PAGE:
The Scarlet Pimpernel - Emmuska Orczy
I believe I read this in high school, for fun, not for class. I say "I believe" because I don't particularly recall, it, and now, after reading it for what may be the second time, I can (still?) say I am completely underwhelmed by it.

I think most people are familiar with the story, regardless of whether they have read it. The Scarlet Pimpernel is an English hero who rescues the innocent French nobility from the guillotine during a particularly bloody period of French history. Marguerite St. Just Blakeney is a former French actress who married an English nobleman, who happens to be the most idiotic, mindless fop of the British peerage.

Baroness Orczy goes to great pains to "tell" us that how smart and clever Marguerite is, but fails utterly to "show" us. It's like she was unable to reconcile her own idea of what she wanted Marguerite to be with the way she actually came across in the story. Because naturally, her fop of a husband turns out to be the Scarlet Pimpernel, and all his mindless friends (including her own brother) his accomplices. How could Europe's most clever woman miss that?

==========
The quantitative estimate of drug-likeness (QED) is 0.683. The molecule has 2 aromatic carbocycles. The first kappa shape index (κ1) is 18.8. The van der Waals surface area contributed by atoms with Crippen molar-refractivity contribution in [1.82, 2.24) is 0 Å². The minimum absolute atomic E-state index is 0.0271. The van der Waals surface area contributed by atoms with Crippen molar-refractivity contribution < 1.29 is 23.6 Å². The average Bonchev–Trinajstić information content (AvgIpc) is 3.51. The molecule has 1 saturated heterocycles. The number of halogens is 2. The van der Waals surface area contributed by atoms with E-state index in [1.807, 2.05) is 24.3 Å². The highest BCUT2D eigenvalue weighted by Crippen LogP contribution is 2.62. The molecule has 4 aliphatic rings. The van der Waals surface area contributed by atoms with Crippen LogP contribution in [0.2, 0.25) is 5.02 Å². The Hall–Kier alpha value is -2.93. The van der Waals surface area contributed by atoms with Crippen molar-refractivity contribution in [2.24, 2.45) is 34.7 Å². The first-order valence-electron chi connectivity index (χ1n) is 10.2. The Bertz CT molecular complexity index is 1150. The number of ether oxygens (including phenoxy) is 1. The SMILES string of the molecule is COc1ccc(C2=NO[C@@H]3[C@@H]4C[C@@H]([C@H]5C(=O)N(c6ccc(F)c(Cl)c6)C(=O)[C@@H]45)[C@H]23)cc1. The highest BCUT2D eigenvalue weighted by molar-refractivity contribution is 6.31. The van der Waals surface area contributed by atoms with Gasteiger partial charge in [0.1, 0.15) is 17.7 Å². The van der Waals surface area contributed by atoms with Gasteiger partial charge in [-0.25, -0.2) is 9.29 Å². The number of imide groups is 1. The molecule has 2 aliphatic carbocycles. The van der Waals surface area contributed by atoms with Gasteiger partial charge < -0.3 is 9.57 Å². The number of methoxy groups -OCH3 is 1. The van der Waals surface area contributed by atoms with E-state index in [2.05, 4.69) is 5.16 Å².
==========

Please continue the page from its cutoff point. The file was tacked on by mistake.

The second half of the novel was particularly weak. "The cleverest woman" came across more like a love-sick adolescent. After finally figuring out the mystery, all she wanted was to tell her beloved Percy how much she loved him, or die in the process, preferably with him so he'd know. The very end of the story read like a romance novel without the good parts.

The one good thing I can say is that it's a short, easy read.